1.2. Early and Middle Indo-European

1.2.1. Early and Middle Indo-European evolution

Features of the Middle Proto-Indo-European or Proto-Indo-Anatolian (PIA) parent language can be reconstructed based on Proto-Anatolian (PA) differences with the Common Indo-European (CIE) trunk—defined in turn by differences between Tocharian and other Late PIE dialects—complemented with data informed by internal reconstruction (Kloekhorst 2016, 2017, 2018; Pooth 2018).

Phonology:

·       Laryngeals probably reconstructible as *h and uvular fricatives *χ, *ɣw (Weiss 2016), although possibly uvular stops (Kloekhorst 2018).

·       Vocalic system:

o   Ablauting *e, *o, with *ē, *ō (see below).

o   Dubious existence (or alternatively minimal relevance) of vowel *a.

·       System of stops most likely different from the classically reconstructed *p/*t/*k – *b/*d/*g – *bh/*dh/*gh:

o   Most likely (typologically) *p/*t/*k – *ˀb/*ˀd/*ˀg – *b/*d/*g (Kümmel 2015); also supported by Kortlandt’s glottalic reformulation of Lachmann’s law (Kroonen 2018).

o   Maybe *pː/*tː/*kː – *ˀp/*ˀt/*ˀk – *p/*t/*k, i.e. like Pre-Proto-Anatolian. This could be supported by the divergent evolution of PIE *TT → Late PIE *TsT in compounds with * in Anatolian.

Nominal system:

·       Evolution of the accent-ablaut system (as described by Beekes and Kortlandt):

o   Initially there were apparently only three paradigms: static (inanimate/animate), proterodynamic (inanimate), and hysterodynamic (animate).

o   Sound Law 1: massive vowel reduction, with all accented vowels becoming *e, all unaccented vowels were lost: e.g. nom.-acc. sg. *mén-s, gen. sg. *mn-és-s.

o   Intermediate period A: sometimes spread of vowel *e to unaccented morphemes, e.g. nom. acc. *mén-es. Zero-grade forms may be replaced by its full-grade form in analogy to hysterodynamic paradigms; e.g. gen. *mn-és-es.

o   Sound Law 2: all unaccented *e are weakened to *o. Regular outcome of *mén-es, *mn-és-es is then *mén-os, *mn-és-os.

o   Intermediate period B: new regularisations, e.g. the accented e-grade is generalised throughout the paradigm, yielding *mén-os, *mén-es-os. Vowels *e and *o are now separate phonemes, so *o can spread to accented morphemes.

o   Sound Law 3: In some environments, short *e and *o are lengthened; e.g. *pχ-tḗr ‘father’ is the outcome of an earlier short *e, either because it stood before a word-final resonant, or because it is a compensatory lengthening from **pχ-ters (Szemerényi’s law).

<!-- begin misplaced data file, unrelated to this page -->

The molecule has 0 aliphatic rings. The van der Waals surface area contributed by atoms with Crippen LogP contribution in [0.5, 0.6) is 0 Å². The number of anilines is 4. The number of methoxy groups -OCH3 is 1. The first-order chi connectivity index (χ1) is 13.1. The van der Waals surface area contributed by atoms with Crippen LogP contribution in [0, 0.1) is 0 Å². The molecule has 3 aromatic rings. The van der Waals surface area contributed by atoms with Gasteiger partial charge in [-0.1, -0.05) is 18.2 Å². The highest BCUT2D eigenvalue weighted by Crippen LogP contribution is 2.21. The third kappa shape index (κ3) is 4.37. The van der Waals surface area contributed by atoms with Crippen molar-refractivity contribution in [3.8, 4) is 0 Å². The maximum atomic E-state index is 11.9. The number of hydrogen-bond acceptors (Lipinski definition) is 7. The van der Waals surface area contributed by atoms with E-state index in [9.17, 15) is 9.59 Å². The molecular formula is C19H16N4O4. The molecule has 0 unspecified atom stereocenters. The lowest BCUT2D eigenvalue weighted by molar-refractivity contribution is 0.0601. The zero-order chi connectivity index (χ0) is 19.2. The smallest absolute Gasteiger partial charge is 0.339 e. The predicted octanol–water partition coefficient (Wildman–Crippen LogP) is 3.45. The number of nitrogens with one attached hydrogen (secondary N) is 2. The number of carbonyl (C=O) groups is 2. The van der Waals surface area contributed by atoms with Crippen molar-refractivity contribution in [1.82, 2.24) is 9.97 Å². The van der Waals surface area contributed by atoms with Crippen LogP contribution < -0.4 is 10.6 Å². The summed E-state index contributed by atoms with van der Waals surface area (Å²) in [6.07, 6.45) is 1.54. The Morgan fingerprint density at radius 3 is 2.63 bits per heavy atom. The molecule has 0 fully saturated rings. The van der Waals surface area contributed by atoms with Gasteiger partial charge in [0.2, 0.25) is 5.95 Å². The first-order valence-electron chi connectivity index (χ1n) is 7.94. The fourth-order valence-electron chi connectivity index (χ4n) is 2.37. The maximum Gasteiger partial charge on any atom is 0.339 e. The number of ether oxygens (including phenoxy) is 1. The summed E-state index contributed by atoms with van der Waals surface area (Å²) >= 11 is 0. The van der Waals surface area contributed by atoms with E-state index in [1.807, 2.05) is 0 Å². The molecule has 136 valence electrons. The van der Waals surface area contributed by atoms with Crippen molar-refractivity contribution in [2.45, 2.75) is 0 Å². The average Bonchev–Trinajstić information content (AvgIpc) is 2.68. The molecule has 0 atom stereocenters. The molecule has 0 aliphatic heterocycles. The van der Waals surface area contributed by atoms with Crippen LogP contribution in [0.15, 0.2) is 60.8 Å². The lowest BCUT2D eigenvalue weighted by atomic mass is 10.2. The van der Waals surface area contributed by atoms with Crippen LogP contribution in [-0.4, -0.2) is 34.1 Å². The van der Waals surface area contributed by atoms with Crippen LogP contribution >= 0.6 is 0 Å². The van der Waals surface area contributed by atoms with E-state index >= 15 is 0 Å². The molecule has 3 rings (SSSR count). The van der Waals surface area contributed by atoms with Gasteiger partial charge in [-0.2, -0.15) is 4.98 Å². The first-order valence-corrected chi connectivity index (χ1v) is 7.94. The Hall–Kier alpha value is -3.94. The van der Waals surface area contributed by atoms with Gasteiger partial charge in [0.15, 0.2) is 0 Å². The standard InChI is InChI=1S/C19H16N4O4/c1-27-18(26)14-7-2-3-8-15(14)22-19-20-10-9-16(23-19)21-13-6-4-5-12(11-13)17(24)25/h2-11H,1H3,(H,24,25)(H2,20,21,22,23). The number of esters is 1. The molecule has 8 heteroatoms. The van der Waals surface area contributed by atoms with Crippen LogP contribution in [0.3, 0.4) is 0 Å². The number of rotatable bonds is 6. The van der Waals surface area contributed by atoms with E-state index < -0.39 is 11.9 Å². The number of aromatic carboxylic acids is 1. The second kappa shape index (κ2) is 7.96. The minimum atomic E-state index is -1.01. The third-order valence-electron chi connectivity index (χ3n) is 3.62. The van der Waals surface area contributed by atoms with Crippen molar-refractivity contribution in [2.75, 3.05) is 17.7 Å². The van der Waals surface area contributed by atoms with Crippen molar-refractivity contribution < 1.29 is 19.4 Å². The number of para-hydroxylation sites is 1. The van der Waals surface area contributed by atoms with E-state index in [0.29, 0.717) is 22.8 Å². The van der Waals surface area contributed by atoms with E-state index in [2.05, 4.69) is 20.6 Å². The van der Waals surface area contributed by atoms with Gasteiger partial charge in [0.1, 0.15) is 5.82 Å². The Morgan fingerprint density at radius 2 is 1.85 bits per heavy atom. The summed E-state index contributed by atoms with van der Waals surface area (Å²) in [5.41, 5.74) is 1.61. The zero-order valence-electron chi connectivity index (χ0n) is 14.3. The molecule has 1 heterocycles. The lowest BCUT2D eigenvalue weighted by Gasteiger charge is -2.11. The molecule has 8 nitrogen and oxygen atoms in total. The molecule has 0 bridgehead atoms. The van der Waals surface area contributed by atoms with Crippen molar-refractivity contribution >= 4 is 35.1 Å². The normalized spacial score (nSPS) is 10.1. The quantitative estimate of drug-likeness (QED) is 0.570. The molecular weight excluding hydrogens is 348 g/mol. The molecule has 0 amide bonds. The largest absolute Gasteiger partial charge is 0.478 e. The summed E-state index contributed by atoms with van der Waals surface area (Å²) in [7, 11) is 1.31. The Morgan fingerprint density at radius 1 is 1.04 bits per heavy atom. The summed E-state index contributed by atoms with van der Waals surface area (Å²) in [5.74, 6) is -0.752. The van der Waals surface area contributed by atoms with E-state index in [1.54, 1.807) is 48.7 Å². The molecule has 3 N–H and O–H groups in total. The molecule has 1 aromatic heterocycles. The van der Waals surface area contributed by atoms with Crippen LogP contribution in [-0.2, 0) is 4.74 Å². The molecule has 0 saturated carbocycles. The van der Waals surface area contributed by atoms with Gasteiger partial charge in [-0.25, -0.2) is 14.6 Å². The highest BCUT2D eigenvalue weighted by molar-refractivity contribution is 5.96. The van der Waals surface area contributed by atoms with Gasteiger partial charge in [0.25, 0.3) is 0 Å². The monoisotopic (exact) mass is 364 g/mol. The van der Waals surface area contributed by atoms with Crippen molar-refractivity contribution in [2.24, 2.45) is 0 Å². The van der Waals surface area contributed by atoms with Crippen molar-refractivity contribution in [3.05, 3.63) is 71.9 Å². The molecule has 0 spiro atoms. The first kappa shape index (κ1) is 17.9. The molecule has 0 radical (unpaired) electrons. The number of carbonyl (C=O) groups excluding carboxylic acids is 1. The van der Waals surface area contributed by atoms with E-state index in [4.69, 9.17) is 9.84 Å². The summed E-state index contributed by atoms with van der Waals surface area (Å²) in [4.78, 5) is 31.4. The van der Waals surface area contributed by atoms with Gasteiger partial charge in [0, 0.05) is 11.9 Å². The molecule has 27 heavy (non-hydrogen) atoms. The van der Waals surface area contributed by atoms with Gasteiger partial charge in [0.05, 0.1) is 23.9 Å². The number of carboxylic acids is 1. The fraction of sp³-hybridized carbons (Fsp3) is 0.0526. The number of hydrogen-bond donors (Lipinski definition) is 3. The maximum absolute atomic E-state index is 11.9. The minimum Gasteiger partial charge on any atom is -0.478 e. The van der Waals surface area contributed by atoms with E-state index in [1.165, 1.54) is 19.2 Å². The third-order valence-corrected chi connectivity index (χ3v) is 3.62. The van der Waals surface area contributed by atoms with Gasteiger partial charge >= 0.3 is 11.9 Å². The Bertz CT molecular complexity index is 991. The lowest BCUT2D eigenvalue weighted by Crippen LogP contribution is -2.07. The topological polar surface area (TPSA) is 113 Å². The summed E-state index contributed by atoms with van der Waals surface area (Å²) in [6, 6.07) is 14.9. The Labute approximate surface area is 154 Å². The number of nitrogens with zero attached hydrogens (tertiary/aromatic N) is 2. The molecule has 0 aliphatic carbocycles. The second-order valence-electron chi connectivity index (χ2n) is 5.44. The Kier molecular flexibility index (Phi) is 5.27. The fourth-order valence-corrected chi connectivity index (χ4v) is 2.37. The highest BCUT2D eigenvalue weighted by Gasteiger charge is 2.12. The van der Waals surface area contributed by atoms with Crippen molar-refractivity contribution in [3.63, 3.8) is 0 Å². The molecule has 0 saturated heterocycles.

o   Finally, the full reconstructible Middle PIE nominal accent-ablaut system includes also a hysterokinetic (e.g. nom. *pχ-tḗr, acc. *pχ-térm, gen. *pχ-ts) and an amphikinetic one (e.g. *sésor- / *sesr-és ‘sister’).

 

static

proterodynamic

hysterodynamic

 

inanim./anim.

inanim.

anim.

 

R

S

E

R

S

E

R

S

E

nom.

é

-

-

é

-

-

é

-

-

acc.

é

-

-

é

-

-

-

é

-

obl.

é

-

-

-

é

-

-

-

é

loc.

é

-

-

-

é

-

 

é

-

 

Examples of these paradigms are e.g. proterodynamic ‘fire’ nom.-acc. sg. *péχ-ur, gen.sg. *pχ-uén-s; and hysterodynamic ‘hand’ nom. sg. *gés-r, acc. sg. *gs-ér-m, gen. sg. *gs-r-és, although for nom. *gḗs-r see Pooth (2018).

·       The earliest reconstructible PIE gender system showed differences in gender agreement only in the grammatical cases. Different agreement patterns arose primarily in the nominative, with common gender nouns, adjectives, and pronouns showing different case/number endings in contrast to neuter nouns, which did not distinguish the nominative and the accusative (Matasović 2014).

·       Endings:

o   Nom. sg. *-s, *-Ø.

o   Gen. sg. *-(e/o)s, originally probably **-és.

o   Dat.-Loc. in **-i, that develops into an accented *-éi, hence:

§  Dat. unaccented in *-i, accented (hysterodynamic) in *-éi: *CC-éC-i, *CC-C-éi.

§  Loc. unaccented in *-i (proterodynamic, hysterodynamic): *CC-éC-i.

o   Allative in **-é, which developes into *-ó (cf. Hitt. parā ‘forward’, Gk. pró, Skt. prá), possibly with zero-grade *-Ø. Not productive in later stages.

o   Instrumental in *-et, accented *-ét, zero-grade *-t.

o   Development of ablative by adding *-i to the instrumental, cf. PA *-(o)ti. The common ending *-(e)s developed later.

o   Nominal paradigms for Middle PIE:

 

static

proterodynamic

hysterodynamic

 

inanim./anim.

inanim.

anim.

nom.

*CéC-C(-s)

*CéC-C

*CéC-C(-s)

acc.

*CéC-C(-m)

*CéC-C

*CC-éC-m

abl.

*CéC-C-s

*CC-éC-s

*CC-C-és

ins.

*CéC-C-t

*CC-éC-t

dat.

*CéC-C-i

-

*CC-C-éi

i-loc.

*CéC-C-i

*CC-éC-i

all.

*CéC-C

-

*CC-C-é

Ø-loc.

*CéC-C

*CC-éC

 

 

Verbal system:

·       Basic forms were probably injunctive (tenseless) *CéC-t and derivative *CéC-i, with an affix *-i which was either an aspectual (progressive, ongoing at refrence time) or a temporal (hinc et nunc, i.e. ‘here and now’) mark.

·       Endings originally only *-m, *-s, *-t, which added information on person and number.

·       From punctual verbal roots derivatives could be made (by reduplication, n-infix, etc.) with repetitive, durative, causative, etc. meaning; with suffix *-s- a punctual derivative could be made from non-punctual roots.

·       Original distributive-iterative inflectional tipe (*sopé, opposed to *oidé) becomes proto-middle.

 

1.2.2. Schleicher’s fable in Proto-Indo-Anatolian

ɣweu̯is hku̯es-kwe

ɣweu̯is kwoi χelh ne hest

hkums ɣwekwet;

to ˀdenso u̯ogom ugentm̥,

to mgeχ borom,

to ihrom hohku brentm̥.

ēukwt ɣweu̯is hku̯os:

χedgor hme kērˀd,

χnerm̥ u̯iˀdenti hkums χˀgentm̥.”

eukwt hku̯es: “klu ɣwu̯e!

χedgor sme kērˀd u̯iˀdenti,

χnēr, ʔesos, ɣwu̯i̯om χlhen

su̯e gwermom u̯esti kwr̥néuti,

ɣwu̯i̯om-kwe χelh ne hesti.”

To keklu̯us ɣweu̯is pleχnom bēuˀgt.